• If the land contains a separate residence (for example, a granny flat, unit or house) that the owner leases, land tax can be assessed on the income. If the owner only receives nominal payments for board or a member of the family lives in the space and contributes towards utilities and other expenses, they may still qualify for the exemption. Otherwise, it will only apply to the land used solely as a residence for the owner/trustee.
  • If only one vested beneficiary of the trust lives at the property, only that person will receive an exemption on their share.

e)    Special circumstances.

If you can no longer live in your principal place of residence due to circumstances outside of your control, you may still be exempt from land tax. This may include:

  • The owner is hospitalised,
  • The owner is moved to a residential care facility,
  • The owner lives with a carer who looks after their daily needs,
  • The home is no longer safe due to outside circumstances (bushfires, flooding, accidental or malicious damage, etc.) and the owner has no other land that could be used as a PPR.

Also, if you are temporarily living or working overseas, you may also be able to claim an exemption if you have previously obtained an exemption for the property or lived in the residence for at least six months (consecutive). When submitting your case, you must show that you intend to use the property as your primary residence upon your return and that no other land in Australia is nominated as your main residence. Additionally, you must show that you did not rent your property for a period of six months or more during your absence in the year before assessment.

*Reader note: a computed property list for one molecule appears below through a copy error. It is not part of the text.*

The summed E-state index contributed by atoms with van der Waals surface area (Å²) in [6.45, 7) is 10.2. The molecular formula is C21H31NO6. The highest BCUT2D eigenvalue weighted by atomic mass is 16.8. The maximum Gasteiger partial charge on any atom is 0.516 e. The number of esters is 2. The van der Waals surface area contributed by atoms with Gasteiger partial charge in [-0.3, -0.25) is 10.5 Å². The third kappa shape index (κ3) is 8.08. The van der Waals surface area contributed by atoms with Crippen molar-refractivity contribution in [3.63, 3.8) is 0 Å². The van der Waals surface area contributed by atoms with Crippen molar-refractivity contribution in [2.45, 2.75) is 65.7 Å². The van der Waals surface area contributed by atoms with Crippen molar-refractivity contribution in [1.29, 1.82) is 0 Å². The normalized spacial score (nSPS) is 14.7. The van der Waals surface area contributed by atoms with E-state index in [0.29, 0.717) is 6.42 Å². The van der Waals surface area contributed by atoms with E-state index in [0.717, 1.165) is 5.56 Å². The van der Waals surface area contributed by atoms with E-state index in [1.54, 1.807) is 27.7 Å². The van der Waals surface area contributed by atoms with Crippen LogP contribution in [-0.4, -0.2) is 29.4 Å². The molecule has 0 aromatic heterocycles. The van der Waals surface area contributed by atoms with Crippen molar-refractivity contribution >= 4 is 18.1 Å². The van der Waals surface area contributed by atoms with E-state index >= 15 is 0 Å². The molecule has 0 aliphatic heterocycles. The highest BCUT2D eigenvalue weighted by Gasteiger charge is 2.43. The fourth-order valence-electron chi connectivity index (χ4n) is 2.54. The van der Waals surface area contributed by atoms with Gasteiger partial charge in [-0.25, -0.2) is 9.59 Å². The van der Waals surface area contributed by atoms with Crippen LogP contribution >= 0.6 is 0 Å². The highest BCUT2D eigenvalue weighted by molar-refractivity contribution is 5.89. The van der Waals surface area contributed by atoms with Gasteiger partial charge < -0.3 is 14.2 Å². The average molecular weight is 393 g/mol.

f)      Can more than one property have an exemption from land tax?

This is possible in very limited circumstances where you may be able to claim a dual principal place of residence exemption.

ü  Purchasing a new principal place of residence.

This is generally used to help the transition from an old place of residence to a new property. If an individual/trustee purchases a property that they intend to use as their new residence but have not moved out of their old house before 31 December of the previous assessment year, they can apply for a dual PPR exemption.

In saying all of that, there are some conditions:

·      The property may not be rented out the owner,

·      The move into the new property must happen within a year of purchasing it and must use it as their main residence for a period of at least six months.


ü  Selling your old principal place of residence.

Similar to purchasing a new property, this dual exemption is intended to facilitate the transition between one residence to another. If the owner or trustee has moved into a new residence but cannot sell the old property before 31 December of the previous assessment year, they may claim an exemption on both properties.

Land tax can be quite complicated, which is why it is always best to seek out expert advice if you are unsure. Need more information on the dual PPR land tax exemption? The SRO website can be used, or our experts will always be more than happy to assist.